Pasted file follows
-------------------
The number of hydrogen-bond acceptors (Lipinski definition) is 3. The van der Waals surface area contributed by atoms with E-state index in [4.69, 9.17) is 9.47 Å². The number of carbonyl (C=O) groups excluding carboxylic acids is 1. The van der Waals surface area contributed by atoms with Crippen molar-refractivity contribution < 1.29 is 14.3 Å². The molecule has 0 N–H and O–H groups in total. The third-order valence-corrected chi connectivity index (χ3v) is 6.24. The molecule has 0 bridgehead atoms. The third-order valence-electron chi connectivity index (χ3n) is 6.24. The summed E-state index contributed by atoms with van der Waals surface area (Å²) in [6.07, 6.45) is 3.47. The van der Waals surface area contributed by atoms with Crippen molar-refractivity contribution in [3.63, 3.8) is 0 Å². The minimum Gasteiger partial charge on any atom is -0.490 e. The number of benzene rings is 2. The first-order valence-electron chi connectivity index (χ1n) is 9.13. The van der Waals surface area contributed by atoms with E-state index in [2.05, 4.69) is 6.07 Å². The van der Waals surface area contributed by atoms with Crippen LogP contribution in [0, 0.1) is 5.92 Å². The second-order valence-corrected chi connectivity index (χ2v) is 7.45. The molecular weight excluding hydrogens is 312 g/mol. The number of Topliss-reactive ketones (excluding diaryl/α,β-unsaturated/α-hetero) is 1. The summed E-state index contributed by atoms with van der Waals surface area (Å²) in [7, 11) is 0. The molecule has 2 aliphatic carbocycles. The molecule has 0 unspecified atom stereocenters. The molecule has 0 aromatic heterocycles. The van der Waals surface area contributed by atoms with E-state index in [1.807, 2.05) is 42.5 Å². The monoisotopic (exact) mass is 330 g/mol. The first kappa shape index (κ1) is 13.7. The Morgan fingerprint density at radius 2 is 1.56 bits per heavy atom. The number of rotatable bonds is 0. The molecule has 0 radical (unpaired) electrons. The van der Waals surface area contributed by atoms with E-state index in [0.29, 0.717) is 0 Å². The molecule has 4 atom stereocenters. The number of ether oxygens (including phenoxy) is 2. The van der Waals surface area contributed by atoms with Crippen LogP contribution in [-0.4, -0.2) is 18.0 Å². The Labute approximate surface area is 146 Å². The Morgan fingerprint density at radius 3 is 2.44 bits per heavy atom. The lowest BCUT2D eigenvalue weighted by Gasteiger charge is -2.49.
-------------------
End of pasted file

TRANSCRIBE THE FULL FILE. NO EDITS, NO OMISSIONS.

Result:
The number of hydrogen-bond acceptors (Lipinski definition) is 3. The van der Waals surface area contributed by atoms with E-state index in [4.69, 9.17) is 9.47 Å². The number of carbonyl (C=O) groups excluding carboxylic acids is 1. The van der Waals surface area contributed by atoms with Crippen molar-refractivity contribution < 1.29 is 14.3 Å². The molecule has 0 N–H and O–H groups in total. The third-order valence-corrected chi connectivity index (χ3v) is 6.24. The molecule has 0 bridgehead atoms. The third-order valence-electron chi connectivity index (χ3n) is 6.24. The summed E-state index contributed by atoms with van der Waals surface area (Å²) in [6.07, 6.45) is 3.47. The van der Waals surface area contributed by atoms with Crippen molar-refractivity contribution in [3.63, 3.8) is 0 Å². The minimum Gasteiger partial charge on any atom is -0.490 e. The number of benzene rings is 2. The first-order valence-electron chi connectivity index (χ1n) is 9.13. The van der Waals surface area contributed by atoms with E-state index in [2.05, 4.69) is 6.07 Å². The van der Waals surface area contributed by atoms with Crippen LogP contribution in [0, 0.1) is 5.92 Å². The second-order valence-corrected chi connectivity index (χ2v) is 7.45. The molecular weight excluding hydrogens is 312 g/mol. The number of Topliss-reactive ketones (excluding diaryl/α,β-unsaturated/α-hetero) is 1. The summed E-state index contributed by atoms with van der Waals surface area (Å²) in [7, 11) is 0. The molecule has 2 aliphatic carbocycles. The molecule has 0 unspecified atom stereocenters. The molecule has 0 aromatic heterocycles. The van der Waals surface area contributed by atoms with E-state index in [1.807, 2.05) is 42.5 Å². The monoisotopic (exact) mass is 330 g/mol. The first kappa shape index (κ1) is 13.7. The Morgan fingerprint density at radius 2 is 1.56 bits per heavy atom. The number of rotatable bonds is 0. The molecule has 0 radical (unpaired) electrons. The van der Waals surface area contributed by atoms with E-state index in [0.29, 0.717) is 0 Å². The molecule has 4 atom stereocenters. The number of ether oxygens (including phenoxy) is 2. The van der Waals surface area contributed by atoms with Crippen LogP contribution in [-0.4, -0.2) is 18.0 Å². The Labute approximate surface area is 146 Å². The Morgan fingerprint density at radius 3 is 2.44 bits per heavy atom. The lowest BCUT2D eigenvalue weighted by Gasteiger charge is -2.49.